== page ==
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Episodes

Chapter 8: Mill Towns Become Mill Cities

Nearly half the world’s population today lives in an urban area. Before the first Industrial Revolution, only about 3% did. Industrialization created urbanization. Not only did it create incentives for people to pack themselves into dense cities, it also created the means to overcome the challenges of density.

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Dave Broker
Chapter 6: Agriculture, Metal, and Mining

During the 18th Century, the British came up with many innovations that allowed them to get more out of the land. Not only did the increased production of food, iron, and coal make the first industrial revolution possible, but many innovations had indirect applications for new technologies.

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Dave Broker
Chapter 5: The Textile Industry

We’ll never know the name of the first farmers of that Neolithic Revolution, but we do know the names of the inventors who kick-started the Industrial Revolutions. Their simple innovations gave us a new world of nearly constant, explosive economic growth and a total restructuring of society everywhere and forever. This is how it happened.

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Dave Broker
Chapter 3: The Rise of the Global Empires

Beginning in the 1300s, a rivalry between two kingdoms on the Iberian Peninsula led to a whole lot of exploring, trading, and conquering. Before long, other European powers were getting in on the action. Not only did it transfer the gravity of the world’s political and economic power toward Europe, it set Europe on a path toward industrialization.

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Dave Broker
Chapter 2 Bonus: Why Not China?

In the first bonus episode of the podcast, I want to quickly give you an overview of scientific and technological history in China, and explore the so-called “Needham Question.” Why wasn’t it China that conquered the world and started the Industrial Revolutions?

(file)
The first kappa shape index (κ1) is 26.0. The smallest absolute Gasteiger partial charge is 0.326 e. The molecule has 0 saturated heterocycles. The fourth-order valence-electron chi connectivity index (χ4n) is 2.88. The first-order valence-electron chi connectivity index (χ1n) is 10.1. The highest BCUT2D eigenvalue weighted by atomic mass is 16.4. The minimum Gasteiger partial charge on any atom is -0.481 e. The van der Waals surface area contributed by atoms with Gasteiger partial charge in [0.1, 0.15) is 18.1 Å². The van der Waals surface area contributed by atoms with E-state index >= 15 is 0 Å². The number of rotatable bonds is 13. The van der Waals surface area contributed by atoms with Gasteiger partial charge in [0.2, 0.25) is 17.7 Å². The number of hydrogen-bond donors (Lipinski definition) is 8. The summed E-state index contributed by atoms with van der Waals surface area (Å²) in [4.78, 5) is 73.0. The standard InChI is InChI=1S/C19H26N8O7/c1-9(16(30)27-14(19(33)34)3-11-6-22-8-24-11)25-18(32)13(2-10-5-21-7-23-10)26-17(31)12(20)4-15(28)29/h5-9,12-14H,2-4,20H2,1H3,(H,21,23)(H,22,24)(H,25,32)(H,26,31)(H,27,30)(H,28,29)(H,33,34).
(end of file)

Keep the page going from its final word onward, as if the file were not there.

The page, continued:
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Dave Broker
Chapter 2: Europe in the Middle Ages

Europe was (rightly or wrongly) considered the backwater of the civilized world for most of history. So how is it the Europeans built global empires and changed the world with industrialization?

In this 25-minute episode, I’m going to run through the developments of the Middle Ages and the circumstances of life in Europe that gradually led to a new world order.

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Dave Broker
Chapter 1: Genesis

We take the modern world for granted, but maybe we shouldn’t. Homo sapiens have existed for about 200,000 years, and 94% of that time we were all hunter-gatherers, living in small groups of no more than 50 people or so. And only in the last one tenth of one percent of our existence have we lived in a global society complex and sophisticated enough to create skyscrapers, automobiles, smart phones and vaccines.

In this 30 minute episode, I cover the origins of human society, which remained relatively unchanged until the Industrial Revolutions.

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Dave Broker
Introduction

When the founding fathers wrote the U.S. Constitution in the 1780s, life on planet earth had changed very slowly over the previous 10,000 years. Life in 1780 wasn’t all that different from life in 1500. Life in 1500 wasn’t all that different from life in 1250. Life in 1250 wasn’t all that different from life in 1000. And so on, and so on.

But then the human experience changed completely: Where we live, how long we live, when we work, when we sleep, how we go about our lives. It’s time we told that story. This is the Industrial Revolutions.

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Dave Broker